Hydrogen fuel cell Toyota
hits the WRC stages

A Toyota saloon powered by a hydrogen fuel cell is opening the stages at ADAC Rallye Deutschland this weekend and could pave the way for a WRC version in the future.

Toyota will return to the World Championship in 2017 with a Yaris-based World Rally Car but the Japanese manufacturer is in Trier to showcase its latest emission-free production car, the Mirai, which goes on sale in the US, UK, Denmark and Germany later this year.

The car is being driven by its Japanese owner Mitsuhiro Kunisawa, a journalist and experienced rally driver, and has been modified only slightly for its competitive debut with special brake pads, competition tyres and a roll cage. The 113 kW fuel cell powertrain remains unchanged and accelerates the car from 0 to 100 km/h in 9.6 seconds.

The Mirai's chief engineeer, Yoshikazu Tanaka, is in Trier to supervise the project. “It is our dream that one day our fuel cell vehicles will be able to compete in WRC. Therefore, we will continue to develop this technology with great ambition," he said. "Spectators at the Rallye Deutschland will have to get used to this noiseless premiere at Trier, but they’ll experience the art of an almost pollution-free future.”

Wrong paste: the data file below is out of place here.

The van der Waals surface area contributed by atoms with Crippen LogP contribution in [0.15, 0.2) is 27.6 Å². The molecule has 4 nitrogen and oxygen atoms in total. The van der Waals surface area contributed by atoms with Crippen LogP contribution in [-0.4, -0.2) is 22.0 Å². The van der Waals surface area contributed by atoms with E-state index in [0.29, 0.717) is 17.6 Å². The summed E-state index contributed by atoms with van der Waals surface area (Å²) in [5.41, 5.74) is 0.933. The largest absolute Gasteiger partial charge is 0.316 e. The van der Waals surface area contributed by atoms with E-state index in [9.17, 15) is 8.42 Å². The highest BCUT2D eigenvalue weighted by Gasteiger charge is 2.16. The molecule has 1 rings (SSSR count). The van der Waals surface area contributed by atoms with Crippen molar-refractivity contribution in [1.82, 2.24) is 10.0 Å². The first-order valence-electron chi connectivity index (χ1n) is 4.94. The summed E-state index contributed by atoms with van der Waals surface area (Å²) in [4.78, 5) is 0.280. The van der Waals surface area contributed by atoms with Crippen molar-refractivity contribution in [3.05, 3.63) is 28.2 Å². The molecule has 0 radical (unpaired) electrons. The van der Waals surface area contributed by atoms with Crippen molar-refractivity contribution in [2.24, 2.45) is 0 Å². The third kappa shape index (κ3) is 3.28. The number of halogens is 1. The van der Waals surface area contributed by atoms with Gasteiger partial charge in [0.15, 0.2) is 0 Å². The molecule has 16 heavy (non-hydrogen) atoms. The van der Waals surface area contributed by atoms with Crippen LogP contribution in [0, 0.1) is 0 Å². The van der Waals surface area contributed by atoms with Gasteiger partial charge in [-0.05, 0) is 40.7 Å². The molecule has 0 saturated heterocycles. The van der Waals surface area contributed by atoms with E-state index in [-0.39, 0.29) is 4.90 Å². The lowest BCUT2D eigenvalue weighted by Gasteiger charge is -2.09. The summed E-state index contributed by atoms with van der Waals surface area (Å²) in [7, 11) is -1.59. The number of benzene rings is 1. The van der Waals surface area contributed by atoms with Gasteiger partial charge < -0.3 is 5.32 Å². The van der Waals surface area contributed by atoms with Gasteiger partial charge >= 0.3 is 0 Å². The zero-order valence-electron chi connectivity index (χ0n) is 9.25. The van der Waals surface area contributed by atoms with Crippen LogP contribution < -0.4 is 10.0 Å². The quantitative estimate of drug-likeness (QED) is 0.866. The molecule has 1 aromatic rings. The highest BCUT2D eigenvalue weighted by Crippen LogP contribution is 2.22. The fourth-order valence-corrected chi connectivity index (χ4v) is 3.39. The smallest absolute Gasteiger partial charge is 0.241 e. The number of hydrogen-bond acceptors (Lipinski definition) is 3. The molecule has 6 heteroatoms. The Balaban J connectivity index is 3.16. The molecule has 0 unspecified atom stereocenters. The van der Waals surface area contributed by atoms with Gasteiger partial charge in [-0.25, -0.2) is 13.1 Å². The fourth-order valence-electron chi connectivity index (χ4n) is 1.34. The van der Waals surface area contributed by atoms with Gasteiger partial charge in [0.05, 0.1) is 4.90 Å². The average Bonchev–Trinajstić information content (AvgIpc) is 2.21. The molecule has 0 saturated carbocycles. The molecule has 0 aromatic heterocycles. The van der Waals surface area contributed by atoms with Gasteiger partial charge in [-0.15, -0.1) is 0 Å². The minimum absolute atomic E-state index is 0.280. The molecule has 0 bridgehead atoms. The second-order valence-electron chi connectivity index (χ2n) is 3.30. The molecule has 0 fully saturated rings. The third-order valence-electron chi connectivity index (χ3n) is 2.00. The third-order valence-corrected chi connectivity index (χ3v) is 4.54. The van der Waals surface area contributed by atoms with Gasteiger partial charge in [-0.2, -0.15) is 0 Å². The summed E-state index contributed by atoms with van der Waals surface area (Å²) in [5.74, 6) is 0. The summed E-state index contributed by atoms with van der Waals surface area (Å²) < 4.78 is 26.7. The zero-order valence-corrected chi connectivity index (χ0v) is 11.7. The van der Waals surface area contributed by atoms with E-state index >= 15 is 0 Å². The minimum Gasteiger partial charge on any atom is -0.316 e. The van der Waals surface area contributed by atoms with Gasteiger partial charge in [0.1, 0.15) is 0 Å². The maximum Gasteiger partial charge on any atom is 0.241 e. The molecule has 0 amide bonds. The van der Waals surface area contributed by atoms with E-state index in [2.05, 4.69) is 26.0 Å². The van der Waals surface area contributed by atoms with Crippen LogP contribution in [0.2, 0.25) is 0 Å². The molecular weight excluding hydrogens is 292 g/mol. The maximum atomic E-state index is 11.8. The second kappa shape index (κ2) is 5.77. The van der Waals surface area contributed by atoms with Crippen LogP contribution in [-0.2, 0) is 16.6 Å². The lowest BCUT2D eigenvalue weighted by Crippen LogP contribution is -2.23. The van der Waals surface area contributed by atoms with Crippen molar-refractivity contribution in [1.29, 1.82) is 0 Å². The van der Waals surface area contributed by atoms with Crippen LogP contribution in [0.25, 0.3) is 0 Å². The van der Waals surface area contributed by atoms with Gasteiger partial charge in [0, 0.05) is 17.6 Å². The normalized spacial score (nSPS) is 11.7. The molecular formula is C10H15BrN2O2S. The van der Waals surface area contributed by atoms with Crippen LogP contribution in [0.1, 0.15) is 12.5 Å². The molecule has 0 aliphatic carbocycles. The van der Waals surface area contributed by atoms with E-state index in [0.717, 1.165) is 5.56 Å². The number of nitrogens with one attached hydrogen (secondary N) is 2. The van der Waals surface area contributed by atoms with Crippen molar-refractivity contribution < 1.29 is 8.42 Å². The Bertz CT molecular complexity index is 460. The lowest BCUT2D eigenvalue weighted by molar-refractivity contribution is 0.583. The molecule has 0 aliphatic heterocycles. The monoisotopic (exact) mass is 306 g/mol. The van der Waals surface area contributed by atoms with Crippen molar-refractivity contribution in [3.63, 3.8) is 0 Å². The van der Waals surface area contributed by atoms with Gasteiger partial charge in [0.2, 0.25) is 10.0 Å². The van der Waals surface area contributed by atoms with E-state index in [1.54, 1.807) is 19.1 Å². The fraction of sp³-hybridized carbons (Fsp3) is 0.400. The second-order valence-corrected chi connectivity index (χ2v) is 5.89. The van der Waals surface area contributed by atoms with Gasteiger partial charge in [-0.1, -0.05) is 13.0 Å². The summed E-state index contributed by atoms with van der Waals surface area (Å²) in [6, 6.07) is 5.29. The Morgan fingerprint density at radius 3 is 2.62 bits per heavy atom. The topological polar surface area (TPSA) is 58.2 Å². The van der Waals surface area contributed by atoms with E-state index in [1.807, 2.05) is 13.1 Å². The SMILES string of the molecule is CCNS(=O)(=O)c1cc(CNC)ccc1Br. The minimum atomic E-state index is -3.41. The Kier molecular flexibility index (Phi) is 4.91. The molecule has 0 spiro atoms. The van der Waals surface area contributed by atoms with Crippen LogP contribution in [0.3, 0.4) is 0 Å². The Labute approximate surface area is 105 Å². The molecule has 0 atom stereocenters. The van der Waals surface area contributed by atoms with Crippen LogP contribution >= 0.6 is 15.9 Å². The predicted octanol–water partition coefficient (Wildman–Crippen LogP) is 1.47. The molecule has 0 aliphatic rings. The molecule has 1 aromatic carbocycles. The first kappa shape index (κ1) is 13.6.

Launched in Japan in December 2014, the Mirai is fuelled by hydrogen, stored on board in an ultra strong plastic and carbon fibre tank. The hydrogen is mixed with oxygen in a fuel cell stack to create electricity which powers an electric motor driving the front wheels. The only by-product of creating electricity in this way is water, which leaves through the tailpipe.

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